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Chapter 104

Mahabharata English - DRONA PARVA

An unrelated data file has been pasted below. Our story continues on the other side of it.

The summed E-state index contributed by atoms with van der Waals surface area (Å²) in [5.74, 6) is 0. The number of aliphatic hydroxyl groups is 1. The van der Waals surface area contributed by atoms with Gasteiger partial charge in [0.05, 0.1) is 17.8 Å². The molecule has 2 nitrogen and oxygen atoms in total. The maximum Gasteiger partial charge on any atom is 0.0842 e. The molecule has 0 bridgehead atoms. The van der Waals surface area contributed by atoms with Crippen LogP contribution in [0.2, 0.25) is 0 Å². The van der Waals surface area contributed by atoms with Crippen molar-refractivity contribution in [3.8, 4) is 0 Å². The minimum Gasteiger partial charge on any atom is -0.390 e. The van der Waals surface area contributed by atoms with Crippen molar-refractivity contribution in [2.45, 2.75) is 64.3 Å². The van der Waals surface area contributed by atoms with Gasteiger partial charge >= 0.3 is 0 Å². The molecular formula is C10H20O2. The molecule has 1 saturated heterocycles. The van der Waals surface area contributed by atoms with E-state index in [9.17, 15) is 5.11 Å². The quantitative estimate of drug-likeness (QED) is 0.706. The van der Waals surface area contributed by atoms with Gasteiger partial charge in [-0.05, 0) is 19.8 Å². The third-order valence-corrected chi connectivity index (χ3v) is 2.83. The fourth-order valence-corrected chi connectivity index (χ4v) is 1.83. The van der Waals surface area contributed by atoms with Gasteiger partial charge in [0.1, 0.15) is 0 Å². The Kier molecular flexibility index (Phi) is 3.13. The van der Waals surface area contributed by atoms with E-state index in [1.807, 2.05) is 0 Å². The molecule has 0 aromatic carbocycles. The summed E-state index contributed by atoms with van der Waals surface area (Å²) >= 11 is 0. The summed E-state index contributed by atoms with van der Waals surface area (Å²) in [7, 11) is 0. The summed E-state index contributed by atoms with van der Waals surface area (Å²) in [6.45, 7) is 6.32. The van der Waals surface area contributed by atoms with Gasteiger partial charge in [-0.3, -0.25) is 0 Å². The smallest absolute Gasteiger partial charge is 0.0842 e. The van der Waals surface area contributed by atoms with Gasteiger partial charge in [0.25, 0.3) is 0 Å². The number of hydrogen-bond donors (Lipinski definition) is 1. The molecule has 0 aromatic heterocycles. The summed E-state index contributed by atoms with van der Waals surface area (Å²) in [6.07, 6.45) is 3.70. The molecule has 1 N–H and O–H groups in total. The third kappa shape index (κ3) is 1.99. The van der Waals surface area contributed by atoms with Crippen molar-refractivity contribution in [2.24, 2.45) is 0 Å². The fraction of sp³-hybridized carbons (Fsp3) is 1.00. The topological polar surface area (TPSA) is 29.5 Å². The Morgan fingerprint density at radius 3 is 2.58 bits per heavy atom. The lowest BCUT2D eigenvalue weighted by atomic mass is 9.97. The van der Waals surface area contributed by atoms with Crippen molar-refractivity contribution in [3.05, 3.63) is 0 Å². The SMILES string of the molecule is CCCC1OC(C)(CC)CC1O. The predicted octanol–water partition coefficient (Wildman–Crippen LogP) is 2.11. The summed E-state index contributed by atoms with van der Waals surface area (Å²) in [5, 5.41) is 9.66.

“Sanjaya said, ‘Kshemadhurti, O monarch, pierced the advancingVrihatkshatra of great valour, that prince of the Kaikeyas, with manyarrows in the chest. King Vrihatkshatra then, O monarch, desirous ofpiercing through Drona’s division, quickly struck his antagonist withninety straight shafts. Kshemadhurti, however, filled with rage, cut off,with a sharp well-tempered, and broad-headed shaft, the bow of thathigh-souled prince of the Kaikeyas. Having cut off his bow, Kshemadhurtithen, with a keen and straight shaft, quickly pierced in that encounterthat foremost of all bowmen. Then Vrihatkshatra, taking up another bowand smiling (at his foe), soon made the mighty car-warrior Kshemadhurtisteedless and driverless and carless. And with another broad-headed shaftthat was well-tempered and sharp, he cut off, from the trunk of his royalantagonist his head blazing with (a pair of) ear-rings. That head, gracedwith only locks and a diadem, suddenly cut off, fell down on the earthand looked resplendent like a luminary fallen from the firmament. Havingslain his foe, the mighty car-warrior Vrihatkshatra became filled withjoy and fell with great force upon thy troops for the sake of theParthas. The great bowman Viradhanwan, O Bharata, endued with greatprowess, resisted Dhrishtaketu who was advancing against Drona.Encountering each other, those two heroes having arrows for their fangs,and both endued with great activity, struck each other with manythousands of arrows. Indeed, those two tigers among men fought with eachother, like two leaders of elephantine herds in the deep woods with fury.Both endued with great energy, they fought, each desirous of slaying theother, like two enraged tigers in a mountain-cave. That combat, Omonarch, became exceedingly fierce. Deserving to be witnessed, it becamehighly wonderful. The very Siddhas and the Charanas, in large numbers,witnessed it with wonder-waiting eyes. Then Viradhanwan, O Bharata, witha laugh, cut off in rage Dhrishtaketu’s bow in twain by means ofbroad-headed arrows. Abandoning that broken bow, the ruler of the Chedis,that mighty car-warrior took up a fierce dart made of iron and equippedwith a golden staff. Bending with his hands, O Bharata, that dart offierce energy towards the car of Viradhanwan, Dhrishtaketu hurled itcarefully and with great force. Struck with great force by thathero-slaying dart, and his heart pierced by it through, Viradhanwan,quickly fell down on the earth from his car. Upon the fall of that hero,that mighty car-warrior among the Trigartas, thy army, O lord, was brokenby the Pandavas. (Thy son) Durmukha sped sixty shafts at Sahadeva, anduttered a loud shout in that battle, challenging that son of Pandu. Theson of Madri, then., filled with rage, pierced Durmukha with many keenarrows, smiling the while, the brother striking the brother. Be. holdingthe mighty Durmukha fighting furiously, Sahadeva, then, O Bharata, oncemore struck him with nine shafts. Endued with great strength, Sahadevathen cut off Durmukha’s standard with a broad-headed arrow and struckdown his four steeds with four other arrows. And then with another broad.headed arrow, well-tempered and sharp, he cut off, from his trunk, thehead of Durmukha’s charioteer that shone with a pair of ear-rings. Andcutting off Durmukha’s large bow with a razor-faced arrow, Sahadevapierced Durmukha himself in that battle with five arrows. Durmukhafearlessly jumping down from that steedless car, mounted the car, OBharata, of Niramitra. Then that slayer of hostile heroes, viz.,Sahadeva, filled with rage slew in that great battle Niramitra in themidst of his division with a broad-headed arrow. Thereupon, princeNiramitra, the son of the ruler of the Trigartas, fell down from his car,afflicting thy army with great grief. Slaying him, the mighty-armedSahadeva looked resplendent like Rama, the son of Dasaratha, afterslaying the mighty (Rakshasa) Khara. Beholding that mighty car-warrior,viz., prince Niramitra slain, loud cries of Oh and Alas arose, O monarch,among the Trigarta warriors. Nakula, O king, in a moment vanquished thyson Vikarna of large eyes. This seemed highly wonderful. Vyaghradatta, bymeans of his straight shafts, made Satyaki invisible with his steeds anddriver and standard in the midst of his division. The brave grandson ofSini, baffling those shafts with great lightness of hand, felledVyaghradatta by means of his arrows, with his steeds and driver andstandard. Upon the fall, O lord, of that prince of the Magadhas, thelatter, struggling vigorously, rushed against Yuyudhana from all sides.Scattering their shafts and lances by thousands, and sharp arrows andspears and mallets and thick clubs, those brave warriors fought in thatbattle with that invincible hero of the Satwata race. Endued with greatmight, invincible Satyaki, that bull among men, with the greatest easeand laughing the while, vanquished them all. The Magadhas were nearlyexterminated. A small remnant flew from the field. Beholding this, thyarmy, already afflicted with the arrows of Yuyudhana, broke, O lord! Thenthat foremost one of Madhu’s race, having slaughtered ill battle thytroops, that illustrious hero, looked resplendent as he shook his bow.The army, O king, was thus routed by that high-souled one of the Satwatarace. Indeed, frightened by that hero of long arms, none approached himfor fight. Then Drona filled with rage and rolling his eyes, himselfrushed impetuously towards Satyaki, of feats incapable of being baffled.'”

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